The Impact of New Laboratory Procedures and Other Medical Innovations on the Health of Americans, 1990-2003: Evidence from Longitudinal, Disease-Level Data
This study examines the effect of the introduction of new laboratory procedures and other medical goods and services on the health of Americans during the period 1990-2003. We hypothesize that, the more medical innovation there is related to a medical condition, the greater the improvement in the average health of people with that condition. To test this hypothesis, we estimate models of health outcomes using longitudinal disease-level data. We measure innovation in five types of medical procedures or products: pathology & laboratory procedures, outpatient prescription drugs, inpatient prescription drugs, surgical procedures, and diagnostic radiology procedures.
We examine two kinds of (inverse) indicators of health: mortality and disability. The mortality indicator we analyze is the mean age at death of people whose underlying cause of death is medical condition i. The disability measures we analyze are the fraction of people with medical condition i who (1) missed work, or (2) spent one or more days in bed, due to that condition.
Our estimates indicate that conditions with higher rates of lab and outpatient drug innovation had larger increases in mean age at death, controlling for other medical innovation rates and initial mean age at death. The 1990-1998 increase in mean age at death attributable to use of new lab procedures is estimated to be about 6 months. This is 42% of the total increase in mean age at death (1.18 years) in our sample of diseases. New laboratory procedures introduced during 1990-1998 are estimated to have saved 1.13 million life-years in 1998. Expenditure per life-year gained from new lab procedures is estimated to be $6093. Treatments that cost this amount are generally considered to be quite cost-effective.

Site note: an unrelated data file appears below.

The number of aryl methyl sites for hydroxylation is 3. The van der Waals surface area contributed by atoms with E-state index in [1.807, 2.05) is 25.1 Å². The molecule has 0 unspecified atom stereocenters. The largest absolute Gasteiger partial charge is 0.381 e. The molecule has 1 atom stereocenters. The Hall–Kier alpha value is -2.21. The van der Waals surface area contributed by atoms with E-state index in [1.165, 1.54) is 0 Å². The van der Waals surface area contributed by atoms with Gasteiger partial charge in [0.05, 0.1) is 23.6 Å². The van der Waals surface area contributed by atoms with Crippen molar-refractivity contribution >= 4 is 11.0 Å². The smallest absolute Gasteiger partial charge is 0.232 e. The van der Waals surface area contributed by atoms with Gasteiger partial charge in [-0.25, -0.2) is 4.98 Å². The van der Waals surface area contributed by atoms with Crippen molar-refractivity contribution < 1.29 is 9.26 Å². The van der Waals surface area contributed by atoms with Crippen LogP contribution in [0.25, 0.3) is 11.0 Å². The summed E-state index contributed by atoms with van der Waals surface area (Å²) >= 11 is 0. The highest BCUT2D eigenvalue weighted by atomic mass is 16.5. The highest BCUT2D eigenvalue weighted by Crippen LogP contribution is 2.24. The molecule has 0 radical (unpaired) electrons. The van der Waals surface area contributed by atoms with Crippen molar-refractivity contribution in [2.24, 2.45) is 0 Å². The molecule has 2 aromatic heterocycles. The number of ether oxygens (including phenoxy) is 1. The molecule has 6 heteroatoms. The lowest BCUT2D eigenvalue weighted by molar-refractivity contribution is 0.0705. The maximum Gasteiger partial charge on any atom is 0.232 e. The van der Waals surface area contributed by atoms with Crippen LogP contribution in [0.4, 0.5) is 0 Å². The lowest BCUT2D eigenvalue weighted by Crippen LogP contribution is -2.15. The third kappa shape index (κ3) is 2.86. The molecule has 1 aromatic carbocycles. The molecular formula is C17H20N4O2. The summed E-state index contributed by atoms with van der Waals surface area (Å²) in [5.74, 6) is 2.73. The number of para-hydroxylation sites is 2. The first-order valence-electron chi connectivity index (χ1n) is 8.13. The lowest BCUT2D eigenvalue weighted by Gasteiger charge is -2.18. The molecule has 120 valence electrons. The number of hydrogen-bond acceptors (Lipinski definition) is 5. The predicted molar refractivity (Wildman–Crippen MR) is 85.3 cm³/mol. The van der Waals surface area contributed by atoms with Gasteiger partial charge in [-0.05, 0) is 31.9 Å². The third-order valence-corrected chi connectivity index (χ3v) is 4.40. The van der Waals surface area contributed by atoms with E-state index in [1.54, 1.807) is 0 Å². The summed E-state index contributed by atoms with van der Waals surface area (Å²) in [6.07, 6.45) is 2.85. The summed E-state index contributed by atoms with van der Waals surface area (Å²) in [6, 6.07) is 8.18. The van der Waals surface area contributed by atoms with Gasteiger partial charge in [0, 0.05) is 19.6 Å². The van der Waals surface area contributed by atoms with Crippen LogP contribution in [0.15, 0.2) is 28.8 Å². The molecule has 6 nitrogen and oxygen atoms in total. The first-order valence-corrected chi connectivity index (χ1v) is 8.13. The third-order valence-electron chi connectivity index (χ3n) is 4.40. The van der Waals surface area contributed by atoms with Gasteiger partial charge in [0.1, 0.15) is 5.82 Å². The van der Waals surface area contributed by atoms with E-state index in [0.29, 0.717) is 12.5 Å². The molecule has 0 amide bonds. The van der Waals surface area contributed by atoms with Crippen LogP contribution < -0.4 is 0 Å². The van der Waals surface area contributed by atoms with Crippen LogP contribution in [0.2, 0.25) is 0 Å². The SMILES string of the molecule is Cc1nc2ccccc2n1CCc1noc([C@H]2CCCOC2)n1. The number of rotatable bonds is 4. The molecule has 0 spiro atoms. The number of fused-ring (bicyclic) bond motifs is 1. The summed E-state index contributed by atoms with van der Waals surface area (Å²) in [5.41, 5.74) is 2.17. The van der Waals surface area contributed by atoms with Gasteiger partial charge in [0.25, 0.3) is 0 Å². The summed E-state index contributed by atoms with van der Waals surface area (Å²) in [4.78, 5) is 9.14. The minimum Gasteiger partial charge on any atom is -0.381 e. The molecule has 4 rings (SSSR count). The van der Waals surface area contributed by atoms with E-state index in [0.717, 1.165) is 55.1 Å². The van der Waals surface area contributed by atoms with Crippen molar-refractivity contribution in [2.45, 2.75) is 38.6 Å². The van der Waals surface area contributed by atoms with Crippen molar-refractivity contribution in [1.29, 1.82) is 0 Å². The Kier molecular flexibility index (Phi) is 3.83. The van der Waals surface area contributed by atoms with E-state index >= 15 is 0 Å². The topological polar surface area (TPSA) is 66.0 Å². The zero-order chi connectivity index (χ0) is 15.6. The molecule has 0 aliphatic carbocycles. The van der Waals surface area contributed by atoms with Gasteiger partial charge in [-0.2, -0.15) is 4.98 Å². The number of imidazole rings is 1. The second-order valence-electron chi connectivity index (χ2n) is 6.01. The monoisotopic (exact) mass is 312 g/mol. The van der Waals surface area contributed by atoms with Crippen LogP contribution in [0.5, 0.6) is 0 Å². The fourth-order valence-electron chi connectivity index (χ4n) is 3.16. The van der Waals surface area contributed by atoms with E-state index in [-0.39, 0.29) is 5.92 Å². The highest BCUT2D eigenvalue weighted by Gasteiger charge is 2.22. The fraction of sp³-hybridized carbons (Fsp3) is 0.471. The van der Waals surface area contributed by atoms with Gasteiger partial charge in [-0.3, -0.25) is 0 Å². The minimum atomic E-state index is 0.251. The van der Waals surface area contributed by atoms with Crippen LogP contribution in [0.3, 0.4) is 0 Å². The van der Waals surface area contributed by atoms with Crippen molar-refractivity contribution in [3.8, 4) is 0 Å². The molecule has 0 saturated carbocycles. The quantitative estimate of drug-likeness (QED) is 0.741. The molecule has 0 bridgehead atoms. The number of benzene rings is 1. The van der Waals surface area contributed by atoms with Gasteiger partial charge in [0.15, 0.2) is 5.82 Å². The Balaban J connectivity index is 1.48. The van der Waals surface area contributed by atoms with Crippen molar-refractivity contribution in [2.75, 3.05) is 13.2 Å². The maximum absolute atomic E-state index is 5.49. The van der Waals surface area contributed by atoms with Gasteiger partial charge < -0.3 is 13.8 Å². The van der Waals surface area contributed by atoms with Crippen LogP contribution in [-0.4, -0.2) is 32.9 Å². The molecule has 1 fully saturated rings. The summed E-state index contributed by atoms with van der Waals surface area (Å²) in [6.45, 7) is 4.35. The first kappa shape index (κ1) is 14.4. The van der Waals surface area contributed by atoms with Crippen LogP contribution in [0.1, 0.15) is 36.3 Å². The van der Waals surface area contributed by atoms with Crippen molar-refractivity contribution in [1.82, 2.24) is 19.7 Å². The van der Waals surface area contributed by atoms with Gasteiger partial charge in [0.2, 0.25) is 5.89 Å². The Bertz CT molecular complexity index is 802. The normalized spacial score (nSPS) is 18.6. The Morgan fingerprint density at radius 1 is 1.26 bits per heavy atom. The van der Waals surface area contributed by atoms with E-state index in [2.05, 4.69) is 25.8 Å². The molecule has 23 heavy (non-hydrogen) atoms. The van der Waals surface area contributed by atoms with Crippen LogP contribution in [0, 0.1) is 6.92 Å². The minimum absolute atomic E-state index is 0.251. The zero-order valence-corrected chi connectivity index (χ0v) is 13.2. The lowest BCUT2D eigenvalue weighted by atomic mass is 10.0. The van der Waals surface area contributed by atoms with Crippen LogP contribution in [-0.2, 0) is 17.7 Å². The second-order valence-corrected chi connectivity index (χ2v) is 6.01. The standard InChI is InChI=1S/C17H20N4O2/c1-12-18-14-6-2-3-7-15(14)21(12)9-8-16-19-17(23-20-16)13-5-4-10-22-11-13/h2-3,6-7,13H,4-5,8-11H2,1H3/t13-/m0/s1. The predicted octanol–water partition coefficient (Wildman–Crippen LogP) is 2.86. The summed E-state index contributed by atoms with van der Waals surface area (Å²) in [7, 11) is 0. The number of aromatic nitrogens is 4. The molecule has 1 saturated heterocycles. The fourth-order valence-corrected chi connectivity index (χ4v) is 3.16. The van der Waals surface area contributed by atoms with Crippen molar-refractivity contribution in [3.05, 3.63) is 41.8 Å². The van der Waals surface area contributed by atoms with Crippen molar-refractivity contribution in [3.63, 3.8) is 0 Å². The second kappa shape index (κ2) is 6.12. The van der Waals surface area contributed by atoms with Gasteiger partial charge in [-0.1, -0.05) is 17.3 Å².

In the analysis of disability, when we don't control for the initial level of disability, we find that conditions with higher rates of lab and outpatient innovation had greater declines in the probability of missing work during 1996-2003. This suggests that the use of new laboratory procedures reduced the number of work-loss days in 2003 by 42 million. When we control for initial disability, the inverse relationship between lab innovation and disability changes disappears. This is because there is a significant inverse relationship between initial health and the extent of laboratory innovation. But due to errors in measuring initial health, controlling for this variable may cause the impact of innovation on health to be underestimated.
Published: Frank R. Lichtenberg, 2007. "The Impact of New Drugs on US Longevity and Medical Expenditure, 1990â€“2003: Evidence from Longitudinal, Disease-Level Data," American Economic Review, American Economic Association, vol. 97(2), pages 438-443, May.